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We marketers preach it constantly: Nonprofits need to tell their stories if they want to attract and engage stakeholders.

You’ll hear the same thing echoed in nonprofit boardrooms around the world. “How do we showcase our impact so we can grow to help more people?”

Yet, in our urgency to tell stories, we must never lose track of what matters most: the people behind them–the human beings who’ve gone through emotional, even traumatic experiences to come out stronger on the other side.

When you think about it, nonprofit marketers (with the best intentions) ask a lot from our story subjects. We ask them to bare their souls to perfect strangers and to condense powerful experiences into bite-sized highlights for an annual report or social media post so we can demonstrate our impact and tug on the heartstrings of our stakeholders. (Because we know from research that donors want and expect storytelling if they are to keep contributing to our cause.)

That may be why entire organizations are devoted to ethical storytelling: the art of telling stories in a way that places the dignity, comfort, privacy and well-being of our subjects over the needs of our organizations.

In a previous post, we listed 10 tips for ethical storytelling. Today, we’ll build on those concepts by going into more detail into the process—from arranging the first interview to posting on the web. Let’s dive in.


Ethical storytelling tips: Things to consider before the first interview or write-up.

1. Build a relationship with your interviewee. When it comes down to discussing deeply personal matters—such as a struggle with homelessness, addiction or abuse—a little human connection goes a long way. Whether it’s a friendly phone call or taking your interviewee out for coffee, establishing a rapport will not only make your subject more comfortable, but result in a more relaxed and productive conversation.

2. Set boundaries and protect identities. As discussed in our previous post, by now you should have already gained your subject’s express consent. You’ve hopefully also been transparent about the purpose of your story and where the content will be featured (e.g., Facebook, your website or your annual report). Additionally, you’ve even reminded them that what goes on the internet stays on the internet and could come back to appear later in their lives.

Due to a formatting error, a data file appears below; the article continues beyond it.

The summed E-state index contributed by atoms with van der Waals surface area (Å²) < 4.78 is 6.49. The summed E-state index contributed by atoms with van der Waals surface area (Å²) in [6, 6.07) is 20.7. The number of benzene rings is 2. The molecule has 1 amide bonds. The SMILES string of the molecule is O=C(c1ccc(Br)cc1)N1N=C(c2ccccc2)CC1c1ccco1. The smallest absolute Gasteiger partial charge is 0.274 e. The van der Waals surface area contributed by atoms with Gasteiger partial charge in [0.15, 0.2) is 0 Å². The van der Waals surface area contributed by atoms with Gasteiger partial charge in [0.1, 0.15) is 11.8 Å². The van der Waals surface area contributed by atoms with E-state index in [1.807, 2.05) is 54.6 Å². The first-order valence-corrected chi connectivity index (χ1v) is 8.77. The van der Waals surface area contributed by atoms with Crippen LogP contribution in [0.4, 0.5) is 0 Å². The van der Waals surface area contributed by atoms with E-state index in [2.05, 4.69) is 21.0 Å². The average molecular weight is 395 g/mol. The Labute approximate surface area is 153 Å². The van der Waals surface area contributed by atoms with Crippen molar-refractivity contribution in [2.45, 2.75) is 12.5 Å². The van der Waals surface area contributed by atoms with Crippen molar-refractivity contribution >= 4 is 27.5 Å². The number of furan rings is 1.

But those are just the initial steps. Here are some other things to consider:

  • Is your interviewee comfortable with their real name being shared?
  • What about their image? Would they prefer to be blurred or maybe have their back turned to the camera? Do they want to be filmed at all? Provide them the option to choose how their story will be captured.
  • If being filmed or recorded, is your interviewee okay with their voice possibly being recognized?
  • Are there certain topics they would prefer to avoid? Let them know it’s okay to pass on any of the questions.

3. Provide a list of questions in advance. Give plenty of notice, and again, tell your subject they are free to pass on anything or make suggestions. During the interview, try not to throw any curve balls—unless your interviewee seems very comfortable or eager to talk about issues that weren’t arranged ahead of time.

4. Do your research. It’s a good idea to gain some perspective on the issues your subject has dealt with. This will not only make for a more productive interview but prepare you to be fluent—and above all, sensitive and aware—around issues being discussed.


During the interview

1. Make it a conversation. During an interview, it’s easy to get distracted by what you’re going to ask next. To avoid this, try to focus on active listening. Treat the interview more like a conversation with a close friend. Follow the flow of the discussion rather than thinking about what comes next. You’ll make your subject more comfortable, glean added perspective and ask better more leading questions.

2. End with an open question. Sometimes asking, “Is there anything else you’d like to say or anything we didn’t talk about?” is the best way to get an interviewee to sum up their thoughts or feelings on a topic. It’s also a great way to give them more input into the story’s direction. Use this question to your advantage at every opportunity.


After the interview (while creating your story)

1. Give them the chance to review.  Even if you’re using your subject’s words verbatim, it’s never safe to assume you’ve captured the essence of a story accurately. (Being interviewed has a way of causing mental blocks and mistakes.) Allow them to make comments, suggestions or changes before you create a final draft.

2. Avoid portraying subjects as victims who needed to be saved. Your organization probably made a tremendous difference in someone’s outcome. This seems obvious, but don’t forget that your story should focus on how you empowered your subject to be their own difference-maker—not just the role you played as the hero. Make sure you look for this in your stories, because it’s easy to interject accidentally.

As we embark on the journey of impactful storytelling in the nonprofit sector, it’s important to keep the individuals behind the stories at the forefront of our minds. Ethical storytelling demands that we build genuine connections, respect boundaries and empower subjects to shape their narratives. Involving people in the storytelling process becomes an act of collaboration, fostering trust and empowerment.

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